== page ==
1. My experience has shown that refunds ARE processed quickly and usually appear within 24 hours when I check my credit card statement online.

        Reading this case, and then asking the unrelated poll question, will skew the answer. Did the refund take too long in this case? Answer: YES! (Based on facts provided.)

        Without enforcement of the rule, I just don’t see how changing the limit from 7 days to something less would have made a difference in this case.

        1. Yes. levying a stiff penalty or fine would be an excellent law that Congress can legislate. Maybe a FREE First Class ticket to anywhere you want will be motivating.

          1. But he booked as one way FROM Nigeria on a foreign carrier – not sure how US could force the regulation. Why didn’t he use Priceline for that ticket as well?????

          2. While the destination is the US, the ticketing office and the carrier are not part of the US. Had the OP used a local travel agency instead of booking this online, he wouldn’t have wasted his time trying to get Nigeria to respond…there is a joke in this but won’t go into that now.

          3. Not really sure how he got better prices by buying two one way fares for international travel. In my experience, a one way international fare usually costs more than the round trip or even an open jaw on major airlines.

          4. For fully refundable tickets, one ways are usually the same or close to a roundtrip fully refundable ticket. Not sure why he didn’t but he may have not known the he could do an open jaw ticket.

          5. Thank you – my point exactly – and read what I just posted about this – no WAY he did not know he booked from the foreign office.

          6. It would have been booked through the GDS for our regular international ticketing fee. We would have processed the refund for no extra cost and I would have stayed on top of it until it was refunded. ARC works with us on these. Been there, done it.

          7. The US DOT rules affects ALL (commercial) flights that touches US soil.
            The OP could have filed a complaint with the DOT.

          8. But the TA will charge him a separate non-refundable booking fee PLUS another service fee for the refund.
            He does not need to pay any of these by buying a fully-refundable ticket DIRECTLY from the airline.
            The problem here is the airline and not the decision of the OP where or how to buy it.
            Any reasonable person should assume they can buy a fully refundable ticket directly from an airline and get it refunded without problems.

          9. But he proved this not to be the case. Trying to save can cost you. I wouldn’t give Nigeria my credit card number.

          10. Some deal he got. Dumb move on the OP’s part IMHO. What did he save with all the time and hassle?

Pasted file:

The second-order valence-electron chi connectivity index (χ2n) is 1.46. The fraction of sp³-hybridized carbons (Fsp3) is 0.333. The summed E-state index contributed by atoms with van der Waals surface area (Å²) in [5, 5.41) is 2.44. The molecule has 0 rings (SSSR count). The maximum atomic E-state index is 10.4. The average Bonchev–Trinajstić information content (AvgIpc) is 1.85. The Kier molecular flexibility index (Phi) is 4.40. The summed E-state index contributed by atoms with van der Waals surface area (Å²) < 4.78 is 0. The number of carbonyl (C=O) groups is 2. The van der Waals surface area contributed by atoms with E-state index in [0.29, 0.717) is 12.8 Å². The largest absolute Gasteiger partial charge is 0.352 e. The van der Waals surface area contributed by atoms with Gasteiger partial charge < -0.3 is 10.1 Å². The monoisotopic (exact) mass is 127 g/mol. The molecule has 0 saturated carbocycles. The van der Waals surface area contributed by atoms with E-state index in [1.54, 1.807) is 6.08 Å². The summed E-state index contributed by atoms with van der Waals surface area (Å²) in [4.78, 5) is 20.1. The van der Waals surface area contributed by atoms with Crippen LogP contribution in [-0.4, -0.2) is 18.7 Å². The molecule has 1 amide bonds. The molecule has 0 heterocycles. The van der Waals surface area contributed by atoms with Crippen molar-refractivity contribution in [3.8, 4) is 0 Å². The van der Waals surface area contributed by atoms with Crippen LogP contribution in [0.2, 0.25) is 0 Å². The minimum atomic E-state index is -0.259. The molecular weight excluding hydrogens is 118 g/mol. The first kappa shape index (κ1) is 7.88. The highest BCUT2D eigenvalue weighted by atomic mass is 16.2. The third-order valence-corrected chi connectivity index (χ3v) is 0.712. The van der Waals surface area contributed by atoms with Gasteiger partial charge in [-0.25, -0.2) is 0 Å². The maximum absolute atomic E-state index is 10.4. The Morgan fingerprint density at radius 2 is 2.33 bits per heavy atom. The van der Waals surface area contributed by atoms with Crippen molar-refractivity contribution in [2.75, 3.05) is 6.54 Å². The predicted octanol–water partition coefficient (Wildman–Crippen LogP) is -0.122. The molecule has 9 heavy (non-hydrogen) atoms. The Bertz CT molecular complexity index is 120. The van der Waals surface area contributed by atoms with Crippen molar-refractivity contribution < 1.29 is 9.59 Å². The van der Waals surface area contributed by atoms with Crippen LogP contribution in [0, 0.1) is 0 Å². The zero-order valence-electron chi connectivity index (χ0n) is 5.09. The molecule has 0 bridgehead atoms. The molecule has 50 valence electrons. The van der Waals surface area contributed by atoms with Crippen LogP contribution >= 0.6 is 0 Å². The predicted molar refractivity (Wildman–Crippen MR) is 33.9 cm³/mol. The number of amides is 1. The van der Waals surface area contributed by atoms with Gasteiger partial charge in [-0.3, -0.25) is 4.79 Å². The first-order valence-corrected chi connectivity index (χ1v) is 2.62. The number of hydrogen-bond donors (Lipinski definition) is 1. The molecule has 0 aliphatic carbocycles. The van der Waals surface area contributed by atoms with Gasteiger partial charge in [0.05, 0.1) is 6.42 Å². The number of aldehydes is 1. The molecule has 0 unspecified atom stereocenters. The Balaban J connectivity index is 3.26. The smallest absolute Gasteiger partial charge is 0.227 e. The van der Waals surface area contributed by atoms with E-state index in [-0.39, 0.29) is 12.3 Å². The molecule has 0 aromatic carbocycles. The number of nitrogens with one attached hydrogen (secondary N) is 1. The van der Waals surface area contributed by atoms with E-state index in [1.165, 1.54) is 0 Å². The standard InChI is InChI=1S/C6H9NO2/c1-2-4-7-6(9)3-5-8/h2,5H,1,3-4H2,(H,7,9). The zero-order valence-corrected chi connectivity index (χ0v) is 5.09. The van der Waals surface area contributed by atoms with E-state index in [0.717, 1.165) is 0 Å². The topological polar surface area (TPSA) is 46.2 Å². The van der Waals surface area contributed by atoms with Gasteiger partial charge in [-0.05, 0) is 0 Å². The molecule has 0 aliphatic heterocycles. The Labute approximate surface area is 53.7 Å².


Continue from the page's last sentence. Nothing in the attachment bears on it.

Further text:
11. Do they do roundtrip, just not one ways? Had the OP done an open jaw could that been done on that website? I get the one way concern for the OTA. The OP also should have thought about what security might have considered on a one way, too, and booked it roundtrip.

          12. But that is quite irrelevant. Who would have thought an OTA (like Priceline) was better than an airline itself in terms of refunding a fully-refundable, non-restricted ticket. We cannot criticize the OP for buying 2 one-ways, that is his wish. But we can certainly criticize Air France because they did not refund on time. You cannot blame the OP from buying DIRECT from the airline.

          13. One way international air brings your ticket to the attention of security. Also, placing both segments in the same reservation may have save him some money even on one ways. I have found this a few times and it has to do with taxes. He probably didn’t realize he could do an open jaw unless he was trying to save more money due to an exchange rate booking it with an overseas office. If it was the latter, it cost him time and aggravation that surely wasn’t worth it.

          14. All fine points but still does not explain the dereliction of duty to refund a fully-refundable ticket in a timely manner. This is a free country so the OP can buy what he wants, how we wants it, etc.

  2. So, did the airline provide an explanation for dragging their feet, and all that rigamarole?

    I mean, the answer is obvious, of course. But, I’m sure their entertaining explanation would’ve been worth at least a few seconds of amusement.

    Oh, and that business about taking 1-2 billing cycles to see the credit, that’s all nonsense. It takes only a few seconds of computer time to issue a credit, but the dumb consumer, before the age of the intertubes, had to wait until the end of the billing cycle to see the actual credit. If the credit was processed just after the billing cycle ended, and a new one begun, and the consumer was yet to receive the statement for the just-closed billing cycle, then the credit will appear on the next one. Duh. That’s all that means.

    1. Agreed, I would very much have liked to hear their explanation. I’m assuming they simply didn’t give one, and just sent the money. Because really, there is no excuse.

    2. With being able to see your account online, you do see charges and credits more quickly, but the 1-2 billing cycles is still a norm and what we tell clients as not everyone looks online and only sees these when they receive their statement in the mail. For international carriers, refunds have taken longer than domestic carriers. It took 3 months recently for a credit to show up for client.